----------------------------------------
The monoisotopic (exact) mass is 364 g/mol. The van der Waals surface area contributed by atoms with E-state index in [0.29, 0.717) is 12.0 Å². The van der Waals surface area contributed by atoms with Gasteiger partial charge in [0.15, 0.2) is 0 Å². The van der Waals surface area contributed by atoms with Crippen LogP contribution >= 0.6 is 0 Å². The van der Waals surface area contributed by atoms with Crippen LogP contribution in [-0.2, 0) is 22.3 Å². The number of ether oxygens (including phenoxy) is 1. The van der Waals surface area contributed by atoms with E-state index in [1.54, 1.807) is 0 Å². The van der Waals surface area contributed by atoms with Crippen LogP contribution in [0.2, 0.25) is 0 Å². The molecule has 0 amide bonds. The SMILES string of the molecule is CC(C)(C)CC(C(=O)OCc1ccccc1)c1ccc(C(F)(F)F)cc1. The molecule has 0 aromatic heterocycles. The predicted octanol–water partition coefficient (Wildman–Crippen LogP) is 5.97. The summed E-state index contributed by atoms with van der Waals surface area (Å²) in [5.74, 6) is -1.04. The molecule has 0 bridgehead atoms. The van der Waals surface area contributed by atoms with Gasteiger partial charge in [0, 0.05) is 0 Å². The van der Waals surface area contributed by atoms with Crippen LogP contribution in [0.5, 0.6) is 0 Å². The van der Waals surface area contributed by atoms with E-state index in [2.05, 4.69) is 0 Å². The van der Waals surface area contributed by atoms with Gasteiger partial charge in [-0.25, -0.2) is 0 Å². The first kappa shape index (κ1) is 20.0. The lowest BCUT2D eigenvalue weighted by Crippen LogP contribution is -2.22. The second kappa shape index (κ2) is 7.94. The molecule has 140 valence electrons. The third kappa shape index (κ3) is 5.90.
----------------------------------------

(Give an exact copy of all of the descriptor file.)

The monoisotopic (exact) mass is 364 g/mol. The van der Waals surface area contributed by atoms with E-state index in [0.29, 0.717) is 12.0 Å². The van der Waals surface area contributed by atoms with Gasteiger partial charge in [0.15, 0.2) is 0 Å². The van der Waals surface area contributed by atoms with Crippen LogP contribution >= 0.6 is 0 Å². The van der Waals surface area contributed by atoms with Crippen LogP contribution in [-0.2, 0) is 22.3 Å². The number of ether oxygens (including phenoxy) is 1. The van der Waals surface area contributed by atoms with E-state index in [1.54, 1.807) is 0 Å². The van der Waals surface area contributed by atoms with Crippen LogP contribution in [0.2, 0.25) is 0 Å². The molecule has 0 amide bonds. The SMILES string of the molecule is CC(C)(C)CC(C(=O)OCc1ccccc1)c1ccc(C(F)(F)F)cc1. The molecule has 0 aromatic heterocycles. The predicted octanol–water partition coefficient (Wildman–Crippen LogP) is 5.97. The summed E-state index contributed by atoms with van der Waals surface area (Å²) in [5.74, 6) is -1.04. The molecule has 0 bridgehead atoms. The van der Waals surface area contributed by atoms with Gasteiger partial charge in [0, 0.05) is 0 Å². The van der Waals surface area contributed by atoms with Crippen LogP contribution in [0.5, 0.6) is 0 Å². The van der Waals surface area contributed by atoms with E-state index in [2.05, 4.69) is 0 Å². The van der Waals surface area contributed by atoms with Gasteiger partial charge in [-0.25, -0.2) is 0 Å². The first kappa shape index (κ1) is 20.0. The lowest BCUT2D eigenvalue weighted by Crippen LogP contribution is -2.22. The second kappa shape index (κ2) is 7.94. The molecule has 140 valence electrons. The third kappa shape index (κ3) is 5.90.